Hardly anyone alive today is aware that the first U.S. troops sent to fight in WWII came from the Upper Midwest, or that the region’s 34th “Red Bull” Division served the longest uninterrupted duty in U.S. military history—about 600 days. Even fewer know that, as some 1,800 mostly Midwest soldiers serving in North Africa were captured one night in February 1943, until the Battle of the Bulge in December 1944 the most U.S. POWs in Nazi-German camps came, per capita, from the same region.
“Behind Barbed Wire”, touring seven Midwest states in the spring and summer of 2008 - including Illinois, Missouri, Indiana, Ohio and Michigan - explores the experiences of Midwest prisoners of war (POWs) who were imprisoned in Hitler’s Third Reich, and the human context in which their experiences took place. The St. Paul-based, non-profit educational organization TRACES created this exhibit. The exhibit, housed in a converted school bus, will reach nearly 120 schools, libraries, and historical societies along the way.
“Behind Barbed Wire” poses five primary questions:
- why did some Midwest POWs survive certain conditions or experiences, while others did not,
- what roles did art, freetime and religion play in helping those men who did survive imprisonment by the Nazi regime,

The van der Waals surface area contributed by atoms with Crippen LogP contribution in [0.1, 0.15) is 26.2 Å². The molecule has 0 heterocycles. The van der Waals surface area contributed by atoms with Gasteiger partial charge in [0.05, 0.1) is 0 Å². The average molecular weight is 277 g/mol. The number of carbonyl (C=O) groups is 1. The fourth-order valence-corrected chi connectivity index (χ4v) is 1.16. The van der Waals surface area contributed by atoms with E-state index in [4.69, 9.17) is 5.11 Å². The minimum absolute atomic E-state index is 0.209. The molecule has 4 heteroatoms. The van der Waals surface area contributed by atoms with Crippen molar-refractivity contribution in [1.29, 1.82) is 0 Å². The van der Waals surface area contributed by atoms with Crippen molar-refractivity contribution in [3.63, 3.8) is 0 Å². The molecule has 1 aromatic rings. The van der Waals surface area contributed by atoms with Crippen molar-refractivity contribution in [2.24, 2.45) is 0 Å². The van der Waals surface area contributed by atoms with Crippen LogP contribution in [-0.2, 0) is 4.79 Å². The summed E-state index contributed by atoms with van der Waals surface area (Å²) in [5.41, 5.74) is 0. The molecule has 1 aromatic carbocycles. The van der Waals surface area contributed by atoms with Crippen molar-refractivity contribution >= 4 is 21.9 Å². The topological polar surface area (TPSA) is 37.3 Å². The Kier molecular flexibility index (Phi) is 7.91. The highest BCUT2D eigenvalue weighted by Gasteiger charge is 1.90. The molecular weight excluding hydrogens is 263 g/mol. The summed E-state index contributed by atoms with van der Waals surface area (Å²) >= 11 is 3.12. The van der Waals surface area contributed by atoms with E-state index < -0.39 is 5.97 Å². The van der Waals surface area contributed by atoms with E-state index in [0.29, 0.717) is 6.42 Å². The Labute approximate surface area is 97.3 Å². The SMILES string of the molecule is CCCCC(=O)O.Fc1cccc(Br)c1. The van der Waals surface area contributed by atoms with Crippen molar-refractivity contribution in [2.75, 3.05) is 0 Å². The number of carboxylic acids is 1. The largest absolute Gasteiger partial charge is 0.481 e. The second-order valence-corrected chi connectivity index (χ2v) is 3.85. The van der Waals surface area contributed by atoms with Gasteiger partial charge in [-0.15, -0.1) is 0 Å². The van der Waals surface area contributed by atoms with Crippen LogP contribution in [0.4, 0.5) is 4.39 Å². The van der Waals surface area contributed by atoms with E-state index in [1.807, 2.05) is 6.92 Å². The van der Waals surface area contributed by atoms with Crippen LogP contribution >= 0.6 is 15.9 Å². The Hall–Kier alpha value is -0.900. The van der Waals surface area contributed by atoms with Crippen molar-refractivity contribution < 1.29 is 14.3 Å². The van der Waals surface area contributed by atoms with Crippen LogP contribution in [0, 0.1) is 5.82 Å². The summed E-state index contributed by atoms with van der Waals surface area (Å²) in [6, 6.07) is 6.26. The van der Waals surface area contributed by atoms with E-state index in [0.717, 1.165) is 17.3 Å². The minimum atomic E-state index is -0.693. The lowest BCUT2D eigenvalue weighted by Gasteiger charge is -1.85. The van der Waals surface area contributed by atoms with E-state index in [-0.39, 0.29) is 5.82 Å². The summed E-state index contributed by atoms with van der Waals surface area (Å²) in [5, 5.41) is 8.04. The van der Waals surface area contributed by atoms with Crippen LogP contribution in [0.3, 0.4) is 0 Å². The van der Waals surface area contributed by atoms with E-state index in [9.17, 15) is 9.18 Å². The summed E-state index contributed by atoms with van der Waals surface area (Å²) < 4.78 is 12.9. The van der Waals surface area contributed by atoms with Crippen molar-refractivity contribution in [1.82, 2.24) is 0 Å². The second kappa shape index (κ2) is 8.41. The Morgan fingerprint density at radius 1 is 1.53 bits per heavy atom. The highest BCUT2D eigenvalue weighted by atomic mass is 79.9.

- why did some Germans or Austrians assist Midwest POWs, while others did not,
- how did the liberated POWs later come to terms with their own experiences, and
- how do countries once in armed conflict reconcile with each other: how do nations and the individuals who constitute a nation get beyond war?
As the opening panel of the exhibit reminds viewers, “The prisoner of war experience is one few men or women know directly. Being taken prisoner is, in itself, neither dishonorable nor heroic. Capture is largely an accident; often, it comes as a complete surprise and is frequently accompanied by injury. Usually, the confinement is painful; too often, it is fatal. In war, not everyone is lucky: some lose. Those taken captive are part of the unlucky ones.”
As the exhibit’s first text explains, “There were three main waves of Midwest POWs: those captured in North Africa in 1943, those pilots shot out of the sky during the air war over Europe, and those soldiers captured at the Battle of the Bulge, near the war’s end. Each wave of Midwest POWs in Nazi Germany had its own experiences. All of the men who survived them, however, left a provocative legacy for those alive today—one involving the very nature of war itself: how does armed conflict between groups of people play out, face-to-face, when the guns are lowered; how ‘should’ humans treat each other and, ultimately, live together?”